Did Indira Gandhi’s decision to impose the Emergency surprise you?
Yes, the imposition of the Emergency surprised me; it shocked me. If it could happen in India, the self-described “world’s largest democracy,” I reasoned, it could happen in the United States. It could happen anywhere.

Did you ever meet Mrs Gandhi or Sanjay or any of other members of the Gandhi family? What were your impressions of him and Indira Gandhi?
I met Mrs Gandhi after the Emergency, when she was out of office. The [Morarji] Desai government had invited me to return. A British correspondent, who was expelled from India shortly after I was, also was present at the interview in Mrs Gandhi’s home. We asked her why she had us expelled. She replied that she had had nothing to do with the action. I did not ask her about the slapping incident. Didn’t have the nerve, I guess.

During that post-Emergency visit, I attended a private dinner party at which Rajiv Gandhi and his wife, Sonia, were guests. About a dozen others were there. During the course of the evening, someone at the table stated to all present that I was the journalist who had written about the slapping incident. Rajiv nodded his head and smiled.

“Well?” I asked him across the table. He nodded his head and smiled again. He said nothing. Sonia looked furious. She, too, said nothing. I never met Sanjay.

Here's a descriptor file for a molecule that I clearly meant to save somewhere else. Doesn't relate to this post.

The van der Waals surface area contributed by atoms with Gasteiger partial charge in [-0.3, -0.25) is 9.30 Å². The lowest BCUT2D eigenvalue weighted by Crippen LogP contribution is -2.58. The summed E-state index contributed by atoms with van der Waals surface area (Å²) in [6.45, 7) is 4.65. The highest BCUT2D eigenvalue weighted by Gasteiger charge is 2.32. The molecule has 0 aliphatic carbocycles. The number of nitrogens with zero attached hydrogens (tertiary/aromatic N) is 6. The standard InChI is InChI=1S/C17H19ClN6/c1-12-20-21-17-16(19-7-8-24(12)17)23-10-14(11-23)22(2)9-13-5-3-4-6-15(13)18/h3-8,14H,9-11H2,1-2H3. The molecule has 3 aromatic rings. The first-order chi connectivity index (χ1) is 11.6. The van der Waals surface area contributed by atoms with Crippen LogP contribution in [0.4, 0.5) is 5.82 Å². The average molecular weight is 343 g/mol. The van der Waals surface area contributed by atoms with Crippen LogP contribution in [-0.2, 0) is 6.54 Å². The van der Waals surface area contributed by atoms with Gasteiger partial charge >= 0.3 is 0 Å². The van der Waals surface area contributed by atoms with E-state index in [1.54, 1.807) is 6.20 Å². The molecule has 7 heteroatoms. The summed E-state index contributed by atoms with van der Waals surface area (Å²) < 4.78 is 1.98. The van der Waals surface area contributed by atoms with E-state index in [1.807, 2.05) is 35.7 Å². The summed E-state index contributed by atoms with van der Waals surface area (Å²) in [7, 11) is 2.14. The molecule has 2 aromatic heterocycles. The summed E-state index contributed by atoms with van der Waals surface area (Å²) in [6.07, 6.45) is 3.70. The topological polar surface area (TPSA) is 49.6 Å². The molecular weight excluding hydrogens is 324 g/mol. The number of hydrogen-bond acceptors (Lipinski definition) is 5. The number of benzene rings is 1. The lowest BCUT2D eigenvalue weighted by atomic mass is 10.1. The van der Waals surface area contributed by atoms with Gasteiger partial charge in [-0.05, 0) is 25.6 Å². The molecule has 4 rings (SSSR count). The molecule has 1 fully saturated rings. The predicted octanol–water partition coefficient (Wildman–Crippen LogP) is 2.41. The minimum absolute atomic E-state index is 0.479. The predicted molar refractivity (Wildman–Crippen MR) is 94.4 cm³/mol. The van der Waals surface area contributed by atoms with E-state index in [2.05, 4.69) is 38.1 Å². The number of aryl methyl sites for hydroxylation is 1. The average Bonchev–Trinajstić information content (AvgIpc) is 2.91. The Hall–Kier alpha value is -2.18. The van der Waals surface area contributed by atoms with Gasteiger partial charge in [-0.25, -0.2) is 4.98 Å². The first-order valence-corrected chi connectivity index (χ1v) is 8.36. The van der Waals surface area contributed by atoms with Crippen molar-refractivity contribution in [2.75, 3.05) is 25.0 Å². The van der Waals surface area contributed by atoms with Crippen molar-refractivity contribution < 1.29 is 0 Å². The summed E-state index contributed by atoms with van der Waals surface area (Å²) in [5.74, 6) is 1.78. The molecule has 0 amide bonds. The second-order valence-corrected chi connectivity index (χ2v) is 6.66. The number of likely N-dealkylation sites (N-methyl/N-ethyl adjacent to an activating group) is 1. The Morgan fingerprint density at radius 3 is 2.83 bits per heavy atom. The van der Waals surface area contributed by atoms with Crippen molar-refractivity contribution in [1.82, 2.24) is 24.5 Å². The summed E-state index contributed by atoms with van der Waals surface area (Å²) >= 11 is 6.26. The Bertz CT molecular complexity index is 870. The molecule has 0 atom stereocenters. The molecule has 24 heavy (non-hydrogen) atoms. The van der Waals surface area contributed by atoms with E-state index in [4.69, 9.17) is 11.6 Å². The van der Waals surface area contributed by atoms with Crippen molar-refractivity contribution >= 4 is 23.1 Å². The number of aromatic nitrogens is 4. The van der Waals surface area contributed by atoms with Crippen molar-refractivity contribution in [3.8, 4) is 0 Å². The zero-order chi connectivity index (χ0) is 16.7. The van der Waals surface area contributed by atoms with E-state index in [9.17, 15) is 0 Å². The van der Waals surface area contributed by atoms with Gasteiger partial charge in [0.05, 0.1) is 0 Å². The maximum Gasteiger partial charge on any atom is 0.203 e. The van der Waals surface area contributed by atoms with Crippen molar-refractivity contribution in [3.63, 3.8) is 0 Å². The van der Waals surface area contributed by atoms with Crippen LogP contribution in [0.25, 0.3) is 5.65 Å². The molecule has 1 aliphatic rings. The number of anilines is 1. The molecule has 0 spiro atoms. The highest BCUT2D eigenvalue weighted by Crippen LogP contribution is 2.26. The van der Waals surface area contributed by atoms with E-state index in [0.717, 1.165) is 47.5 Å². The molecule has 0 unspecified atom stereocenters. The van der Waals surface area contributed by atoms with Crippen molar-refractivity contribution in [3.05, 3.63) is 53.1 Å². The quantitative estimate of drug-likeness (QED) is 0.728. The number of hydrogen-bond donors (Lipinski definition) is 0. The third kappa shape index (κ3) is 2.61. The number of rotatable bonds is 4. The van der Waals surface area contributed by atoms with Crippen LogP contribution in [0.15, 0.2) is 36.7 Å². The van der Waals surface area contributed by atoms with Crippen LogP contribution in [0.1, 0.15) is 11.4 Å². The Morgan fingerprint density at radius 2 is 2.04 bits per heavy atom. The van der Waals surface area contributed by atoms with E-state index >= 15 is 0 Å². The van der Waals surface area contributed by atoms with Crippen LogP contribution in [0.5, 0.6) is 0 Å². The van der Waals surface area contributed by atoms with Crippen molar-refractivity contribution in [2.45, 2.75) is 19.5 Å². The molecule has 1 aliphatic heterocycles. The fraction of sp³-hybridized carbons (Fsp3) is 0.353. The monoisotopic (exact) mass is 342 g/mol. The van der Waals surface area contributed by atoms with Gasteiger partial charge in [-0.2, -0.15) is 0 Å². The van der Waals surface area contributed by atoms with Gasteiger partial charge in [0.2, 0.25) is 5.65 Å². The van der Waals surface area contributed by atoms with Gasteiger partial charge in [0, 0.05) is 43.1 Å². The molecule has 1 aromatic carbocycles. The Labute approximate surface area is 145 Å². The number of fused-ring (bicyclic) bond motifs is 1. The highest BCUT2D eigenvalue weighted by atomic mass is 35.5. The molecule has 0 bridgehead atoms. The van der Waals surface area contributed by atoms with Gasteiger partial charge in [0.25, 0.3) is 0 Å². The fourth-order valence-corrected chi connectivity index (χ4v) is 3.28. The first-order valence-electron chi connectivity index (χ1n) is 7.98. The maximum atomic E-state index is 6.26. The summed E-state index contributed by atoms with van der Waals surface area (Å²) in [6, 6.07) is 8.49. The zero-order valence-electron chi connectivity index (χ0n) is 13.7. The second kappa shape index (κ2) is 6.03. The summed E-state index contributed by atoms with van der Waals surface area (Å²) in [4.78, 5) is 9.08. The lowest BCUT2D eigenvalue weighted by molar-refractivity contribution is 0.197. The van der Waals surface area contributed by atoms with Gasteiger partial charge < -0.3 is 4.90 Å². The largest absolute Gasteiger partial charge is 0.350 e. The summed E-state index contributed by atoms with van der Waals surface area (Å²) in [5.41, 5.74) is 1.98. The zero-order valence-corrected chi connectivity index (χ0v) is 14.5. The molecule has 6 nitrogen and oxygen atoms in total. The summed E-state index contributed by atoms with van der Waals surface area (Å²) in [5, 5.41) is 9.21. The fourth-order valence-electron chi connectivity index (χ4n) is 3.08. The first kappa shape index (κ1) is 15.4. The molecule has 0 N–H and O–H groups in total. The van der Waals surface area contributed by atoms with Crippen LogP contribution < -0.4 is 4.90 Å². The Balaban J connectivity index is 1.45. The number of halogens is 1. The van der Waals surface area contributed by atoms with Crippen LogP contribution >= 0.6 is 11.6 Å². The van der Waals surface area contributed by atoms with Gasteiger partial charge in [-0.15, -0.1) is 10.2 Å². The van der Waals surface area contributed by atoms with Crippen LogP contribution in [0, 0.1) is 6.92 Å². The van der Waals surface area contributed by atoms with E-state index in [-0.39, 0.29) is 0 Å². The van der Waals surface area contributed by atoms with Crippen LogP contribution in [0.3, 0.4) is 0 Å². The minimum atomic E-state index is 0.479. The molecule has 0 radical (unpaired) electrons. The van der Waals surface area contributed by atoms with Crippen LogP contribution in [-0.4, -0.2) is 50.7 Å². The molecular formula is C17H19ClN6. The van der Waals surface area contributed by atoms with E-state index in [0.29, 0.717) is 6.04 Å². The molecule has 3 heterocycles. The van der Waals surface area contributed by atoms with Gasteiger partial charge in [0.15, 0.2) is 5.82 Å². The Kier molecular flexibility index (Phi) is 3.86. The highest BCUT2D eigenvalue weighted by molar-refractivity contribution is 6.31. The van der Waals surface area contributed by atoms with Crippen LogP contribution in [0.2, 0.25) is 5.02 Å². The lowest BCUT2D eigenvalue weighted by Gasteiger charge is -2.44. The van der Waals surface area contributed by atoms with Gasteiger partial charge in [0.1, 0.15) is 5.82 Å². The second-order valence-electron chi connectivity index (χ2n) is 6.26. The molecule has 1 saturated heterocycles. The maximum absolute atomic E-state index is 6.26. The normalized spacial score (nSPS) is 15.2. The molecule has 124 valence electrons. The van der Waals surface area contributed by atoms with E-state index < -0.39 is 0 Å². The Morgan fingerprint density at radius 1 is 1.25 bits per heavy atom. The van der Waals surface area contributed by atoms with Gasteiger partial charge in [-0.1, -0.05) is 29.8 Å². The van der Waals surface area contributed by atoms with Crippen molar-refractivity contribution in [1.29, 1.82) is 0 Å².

Did you witness or report on the excesses of the Emergency?
Not much, mainly because I was expelled so soon after the declaration.

There were many stories of authoritarianism floating around during those days. Do you remember any of them?
Again, I was out of the country, based temporarily in Bangkok and then Hong Kong. Shortly after arriving in Hong Kong, Sheikh Mujib was murdered in Dacca and I flew there to cover the aftermath. I then opened a new Washington Post bureau in Bangkok and my responsibility was to cover developments in Indochina and elsewhere in Southeast Asia. It would be several years before I resumed reporting on India with any regularity.

Do you think India could face the threat of authoritarianism again?
Having witnessed it once, yes. Under the right set of circumstances – the perfect storm – I believe it could happen anywhere.